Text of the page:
Coming Challenges of a New P-5 Science
Curriculum & Testing

With the advent of new P-12 science standards and science tests, I began a review of the INTERVENTIONS which must be implemented with evidence that every fifth grader completed them prior to taking the new Grade 5 Science Test in the spring of 2024. Completion of the Investigations prepares students for the written test by providing a hands-on opportunity to demonstrate attainment of science knowledge and skills that also will be assessed on the written test.

We are now in 2023, and the clock is ticking for schools to prepare students for the new test. The Investigations are designed to be embedded into instruction and can be offered any time during the school year, dependent on when teachers cover the particular Learning Standards assessed. So, what’s the big deal?

Science Curriculum

Both the new P-12 science standards and Investigations need to be woven into what currently exists as a science curriculum at each grade-band level. While the standards inform the development of instructional units, the Investigations provide students with hands-on, science experiences (i.e., emphasis on PERFORMANCE). A Teacher’s Guide for each required Investigation provides an estimate of the time needed to complete related activities. However, the actual times needed to complete the required laboratory activities may vary depending on the length of scheduled laboratory periods or whether lab questions are to be completed in class or outside of class as homework.

An apparent and early challenge is the shape of a new, elementary-level science curriculum. This prompts a critical question: How, where, and when will the Investigations be implemented along with the scope and sequence of other elements of a science program within the P-5 system? It will certainly take more than conference days to meet this challenge, granted that much of work can take place in progress with the retention of selected current materials to avoid throwing out the proverbial baby with the bath water.


The four required Investigations for Elementary-level Science and the primary performance expectations measured by each are:

  • Structure and Properties of Matter: What’s in the Bag? (PE: 5-PS1-4)
  • Weather and Climate: Cloud in a Bottle (PE: 3-ESS2-3)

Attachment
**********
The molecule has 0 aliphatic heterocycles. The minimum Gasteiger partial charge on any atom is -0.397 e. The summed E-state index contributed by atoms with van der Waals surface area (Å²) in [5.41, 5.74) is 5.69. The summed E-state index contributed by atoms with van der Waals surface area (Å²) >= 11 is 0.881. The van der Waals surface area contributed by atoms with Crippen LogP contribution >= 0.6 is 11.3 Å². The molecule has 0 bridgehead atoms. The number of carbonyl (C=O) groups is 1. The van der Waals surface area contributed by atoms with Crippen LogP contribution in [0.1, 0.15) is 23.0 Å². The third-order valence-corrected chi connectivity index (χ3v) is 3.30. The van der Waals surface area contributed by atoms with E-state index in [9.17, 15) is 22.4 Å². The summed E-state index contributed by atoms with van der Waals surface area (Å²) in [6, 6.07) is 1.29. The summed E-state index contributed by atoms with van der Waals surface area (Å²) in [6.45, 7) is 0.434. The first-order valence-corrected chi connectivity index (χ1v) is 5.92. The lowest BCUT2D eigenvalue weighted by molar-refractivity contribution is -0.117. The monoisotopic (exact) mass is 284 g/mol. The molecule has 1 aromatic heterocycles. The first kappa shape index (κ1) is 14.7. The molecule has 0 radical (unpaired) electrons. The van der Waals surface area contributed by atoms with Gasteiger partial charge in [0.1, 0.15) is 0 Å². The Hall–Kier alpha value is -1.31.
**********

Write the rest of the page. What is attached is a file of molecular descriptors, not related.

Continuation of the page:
• Energy: Light It Up (PE: 4-PS3-4)
  • Life Cycles and Traits: Circle of Life (PE: 3-LS1-1)

An examination of the Investigations reveals the levels of reading/reasoning, predicting and verifying, describing and explaining, and working with data tables and maps. The new science standards reside in a sea of verbs. Reading and writing are at the heart of each investigation.

Reading-Writing Connection

While there is considerable emphasis in the Investigations resting squarely on reading and scientific vocabulary, there is a greater challenge featured in the sample, grade 5 written test. With the Investigations providing the real nature of using science, the written test will include a higher degree of reading challenge in understanding science texts and responding to related questions.

In closing, I must recommend that a new, science curriculum be supported across the curriculum. There are considerable supports that may come from ELA, math, and social studies, not to mention art and music. This could begin with a selection of science-based texts to meet the non-fiction dimension of reading at all grades and math support in addressing measurement. Success in development and implementation will rest on the level of collaboration and integration that makes its way into a school’s total curriculum system.

Dr. Bruce H. Crowder is a senior researcher for Educational Vistas, Inc. His work is primarily focused on creating pathways for deeper learning for all students through student performance and a dynamic curriculum replete with strategic teaching. Dr. Crowder may be reached at